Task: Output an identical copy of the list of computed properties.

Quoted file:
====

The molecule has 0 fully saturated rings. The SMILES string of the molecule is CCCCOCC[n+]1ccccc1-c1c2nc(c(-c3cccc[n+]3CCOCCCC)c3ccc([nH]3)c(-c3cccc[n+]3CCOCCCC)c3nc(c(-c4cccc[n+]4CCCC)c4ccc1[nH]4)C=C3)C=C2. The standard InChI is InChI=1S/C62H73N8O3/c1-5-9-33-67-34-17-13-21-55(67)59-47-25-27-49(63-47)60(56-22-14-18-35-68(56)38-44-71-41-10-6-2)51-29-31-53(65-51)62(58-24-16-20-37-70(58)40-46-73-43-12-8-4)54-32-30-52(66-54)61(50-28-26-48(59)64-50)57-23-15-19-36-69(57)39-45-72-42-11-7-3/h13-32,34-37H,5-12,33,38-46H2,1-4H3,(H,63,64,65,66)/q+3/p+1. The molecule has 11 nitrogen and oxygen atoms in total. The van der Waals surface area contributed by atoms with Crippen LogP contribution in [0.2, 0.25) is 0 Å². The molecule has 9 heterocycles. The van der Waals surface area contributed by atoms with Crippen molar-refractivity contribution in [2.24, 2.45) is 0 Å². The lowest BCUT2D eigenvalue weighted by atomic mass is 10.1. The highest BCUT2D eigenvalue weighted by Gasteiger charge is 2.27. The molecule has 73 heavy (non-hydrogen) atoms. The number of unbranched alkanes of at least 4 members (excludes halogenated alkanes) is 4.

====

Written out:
The molecule has 0 fully saturated rings. The SMILES string of the molecule is CCCCOCC[n+]1ccccc1-c1c2nc(c(-c3cccc[n+]3CCOCCCC)c3ccc([nH]3)c(-c3cccc[n+]3CCOCCCC)c3nc(c(-c4cccc[n+]4CCCC)c4ccc1[nH]4)C=C3)C=C2. The standard InChI is InChI=1S/C62H73N8O3/c1-5-9-33-67-34-17-13-21-55(67)59-47-25-27-49(63-47)60(56-22-14-18-35-68(56)38-44-71-41-10-6-2)51-29-31-53(65-51)62(58-24-16-20-37-70(58)40-46-73-43-12-8-4)54-32-30-52(66-54)61(50-28-26-48(59)64-50)57-23-15-19-36-69(57)39-45-72-42-11-7-3/h13-32,34-37H,5-12,33,38-46H2,1-4H3,(H,63,64,65,66)/q+3/p+1. The molecule has 11 nitrogen and oxygen atoms in total. The van der Waals surface area contributed by atoms with Crippen LogP contribution in [0.2, 0.25) is 0 Å². The molecule has 9 heterocycles. The van der Waals surface area contributed by atoms with Crippen molar-refractivity contribution in [2.24, 2.45) is 0 Å². The lowest BCUT2D eigenvalue weighted by atomic mass is 10.1. The highest BCUT2D eigenvalue weighted by Gasteiger charge is 2.27. The molecule has 73 heavy (non-hydrogen) atoms. The number of unbranched alkanes of at least 4 members (excludes halogenated alkanes) is 4.